Why it’s harder to reduce volatility in a stock portfolio

Reducing the volatility of your equity portfolio is becoming increasingly difficult.

This is the conclusion of researchers who – at the top of the internet stock bubble around 22 years ago – calculated that a stock portfolio needed to own at least 50 stocks to ensure that its volatility was not greater than the market as a whole.

That was a much larger number than in previous decades, when as few as 15 shares would have done the trick. But a portfolio of 50 stocks would still have had roughly the same volatility, as the volatility of the overall market had not changed much from previous decades at the turn of the century.

Today, the picture is different, the researchers’ latest study shows. Total market volatility has increased – significantly – in recent decades. So even if 50 stocks are still enough to match a portfolio’s volatility with the overall market, investors would end up with a much higher level of volatility than they could have achieved with portfolio diversification before 2000.

The investment impact, says Martin Lettau, a professor at the University of California, Berkeley, and co-author of the latest study: Because you can not diversify away today’s greater market-wide volatility, it’s something you just have to live with. We got a taste of the greater volatility last week, where the Dow Jones Industrial Average gained 932 points on Wednesday and then lost even more – 1,063 points – on Thursday. If such volatility is too much for some investors to accept, they will need to reduce their exposure to equities and invest more in asset classes such as bonds.

The other co-authors of the study are John Campbell of Harvard University, Burton Malkiel of Princeton University and Yexiao Xu of the University of Texas at Dallas.

The challenge of diversification

A good illustration of the diminished potential for diversification comes from the behavior of contrasting stocks during the three bear markets this century. During the explosion of the internet bubble, a large part of the market’s total volatility came from share-specific factors rather than the market as a whole. For example, while Internet stocks fell, many other stocks did well. The average stock actually made money during the bear market in 2000-02.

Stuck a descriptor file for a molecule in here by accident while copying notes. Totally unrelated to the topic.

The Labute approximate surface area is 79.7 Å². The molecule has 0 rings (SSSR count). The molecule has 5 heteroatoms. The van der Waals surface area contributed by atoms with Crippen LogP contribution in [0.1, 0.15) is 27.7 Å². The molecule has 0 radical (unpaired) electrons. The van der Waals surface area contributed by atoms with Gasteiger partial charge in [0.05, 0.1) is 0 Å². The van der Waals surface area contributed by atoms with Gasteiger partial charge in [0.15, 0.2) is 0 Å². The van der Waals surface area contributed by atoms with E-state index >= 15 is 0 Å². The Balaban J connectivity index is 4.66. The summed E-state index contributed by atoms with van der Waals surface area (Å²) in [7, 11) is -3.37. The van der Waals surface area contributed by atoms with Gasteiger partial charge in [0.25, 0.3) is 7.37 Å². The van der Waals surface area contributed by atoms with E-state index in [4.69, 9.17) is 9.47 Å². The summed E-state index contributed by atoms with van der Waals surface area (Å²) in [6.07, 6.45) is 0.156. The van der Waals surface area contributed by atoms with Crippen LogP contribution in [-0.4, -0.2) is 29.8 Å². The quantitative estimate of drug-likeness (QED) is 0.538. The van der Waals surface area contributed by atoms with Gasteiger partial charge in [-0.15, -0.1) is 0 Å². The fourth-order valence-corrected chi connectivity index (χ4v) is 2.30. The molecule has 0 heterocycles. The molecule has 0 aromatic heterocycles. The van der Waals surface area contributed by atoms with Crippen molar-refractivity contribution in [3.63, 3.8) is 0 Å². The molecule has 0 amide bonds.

The result was that the total market was no more volatile than in previous decades. It only took a much larger number of shares to create a portfolio with such low volatility.

However, during the financial crisis of 2008 and the fall of the market during the first weeks of the Covid-19 pandemic, stock price falls were almost universal. Overall market factors represented a larger share of the share’s total volatility. As a result, although a fully diversified portfolio still reduced volatility down to market levels, net income was still more volatile than in previous decades.

Still worth a try

Given the results of this new research, is it less important to own many different individual stocks than during the internet age? No, according to prof. Latvia. Although the volatility of the overall market has increased, “the level of stock-specific volatility, that which can be diversified by holding many stocks, has remained high – making diversification as important as ever,” the professor said.

One could even argue that diversification has become more important than before. As the overall stock market has become more volatile than in previous decades of US history, further volatility would be particularly difficult to tolerate. “Underdiversified portfolios are not only exposed to high market volatility but also to avoidable stock-specific volatility,” adds Prof. Lettau.

So, how many different stocks should an investor own? It depends on how much volatility an investor is willing to tolerate, says prof. Latvia. But overall, 50 shares is still a good target, he says. If investors do not want to own as many individual shares, they should instead invest in a fund or exchange-traded fund that contains at least as many.

This story has been published from an agency feed without any changes to the text

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